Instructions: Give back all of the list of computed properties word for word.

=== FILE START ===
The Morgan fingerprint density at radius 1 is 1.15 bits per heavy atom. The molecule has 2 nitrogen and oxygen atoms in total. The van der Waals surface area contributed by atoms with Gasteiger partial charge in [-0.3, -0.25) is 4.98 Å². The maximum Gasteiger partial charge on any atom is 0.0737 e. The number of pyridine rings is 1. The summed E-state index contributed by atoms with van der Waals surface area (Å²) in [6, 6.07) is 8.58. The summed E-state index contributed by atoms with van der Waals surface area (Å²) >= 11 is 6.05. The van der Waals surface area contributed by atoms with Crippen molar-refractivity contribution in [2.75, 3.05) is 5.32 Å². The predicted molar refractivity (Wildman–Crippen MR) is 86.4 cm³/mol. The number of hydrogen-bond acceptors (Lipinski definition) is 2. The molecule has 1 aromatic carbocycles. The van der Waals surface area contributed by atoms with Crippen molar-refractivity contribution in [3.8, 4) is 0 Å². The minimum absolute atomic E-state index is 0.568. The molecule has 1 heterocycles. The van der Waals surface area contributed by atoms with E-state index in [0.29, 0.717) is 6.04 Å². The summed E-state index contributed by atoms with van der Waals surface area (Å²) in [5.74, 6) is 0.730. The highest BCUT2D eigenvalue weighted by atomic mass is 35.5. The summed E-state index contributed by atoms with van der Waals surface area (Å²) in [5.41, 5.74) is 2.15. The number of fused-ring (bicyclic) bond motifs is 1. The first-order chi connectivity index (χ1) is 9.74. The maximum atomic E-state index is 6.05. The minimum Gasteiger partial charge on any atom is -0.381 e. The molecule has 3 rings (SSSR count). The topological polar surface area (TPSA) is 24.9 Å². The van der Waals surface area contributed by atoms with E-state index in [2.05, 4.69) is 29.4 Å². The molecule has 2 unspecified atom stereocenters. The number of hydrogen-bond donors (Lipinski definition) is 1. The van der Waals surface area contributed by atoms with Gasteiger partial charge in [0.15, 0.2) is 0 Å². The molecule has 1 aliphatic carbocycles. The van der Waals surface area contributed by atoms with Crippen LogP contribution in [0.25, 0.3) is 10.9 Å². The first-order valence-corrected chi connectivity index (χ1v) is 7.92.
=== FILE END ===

The Morgan fingerprint density at radius 1 is 1.15 bits per heavy atom. The molecule has 2 nitrogen and oxygen atoms in total. The van der Waals surface area contributed by atoms with Gasteiger partial charge in [-0.3, -0.25) is 4.98 Å². The maximum Gasteiger partial charge on any atom is 0.0737 e. The number of pyridine rings is 1. The summed E-state index contributed by atoms with van der Waals surface area (Å²) in [6, 6.07) is 8.58. The summed E-state index contributed by atoms with van der Waals surface area (Å²) >= 11 is 6.05. The van der Waals surface area contributed by atoms with Crippen molar-refractivity contribution in [2.75, 3.05) is 5.32 Å². The predicted molar refractivity (Wildman–Crippen MR) is 86.4 cm³/mol. The number of hydrogen-bond acceptors (Lipinski definition) is 2. The molecule has 1 aromatic carbocycles. The van der Waals surface area contributed by atoms with Crippen molar-refractivity contribution in [3.8, 4) is 0 Å². The minimum absolute atomic E-state index is 0.568. The molecule has 1 heterocycles. The van der Waals surface area contributed by atoms with E-state index in [0.29, 0.717) is 6.04 Å². The summed E-state index contributed by atoms with van der Waals surface area (Å²) in [5.74, 6) is 0.730. The highest BCUT2D eigenvalue weighted by atomic mass is 35.5. The summed E-state index contributed by atoms with van der Waals surface area (Å²) in [5.41, 5.74) is 2.15. The number of fused-ring (bicyclic) bond motifs is 1. The first-order chi connectivity index (χ1) is 9.74. The maximum atomic E-state index is 6.05. The minimum Gasteiger partial charge on any atom is -0.381 e. The molecule has 3 rings (SSSR count). The topological polar surface area (TPSA) is 24.9 Å². The van der Waals surface area contributed by atoms with E-state index in [2.05, 4.69) is 29.4 Å². The molecule has 2 unspecified atom stereocenters. The number of hydrogen-bond donors (Lipinski definition) is 1. The van der Waals surface area contributed by atoms with Gasteiger partial charge in [0.15, 0.2) is 0 Å². The molecule has 1 aliphatic carbocycles. The van der Waals surface area contributed by atoms with Crippen LogP contribution in [0.25, 0.3) is 10.9 Å². The first-order valence-corrected chi connectivity index (χ1v) is 7.92.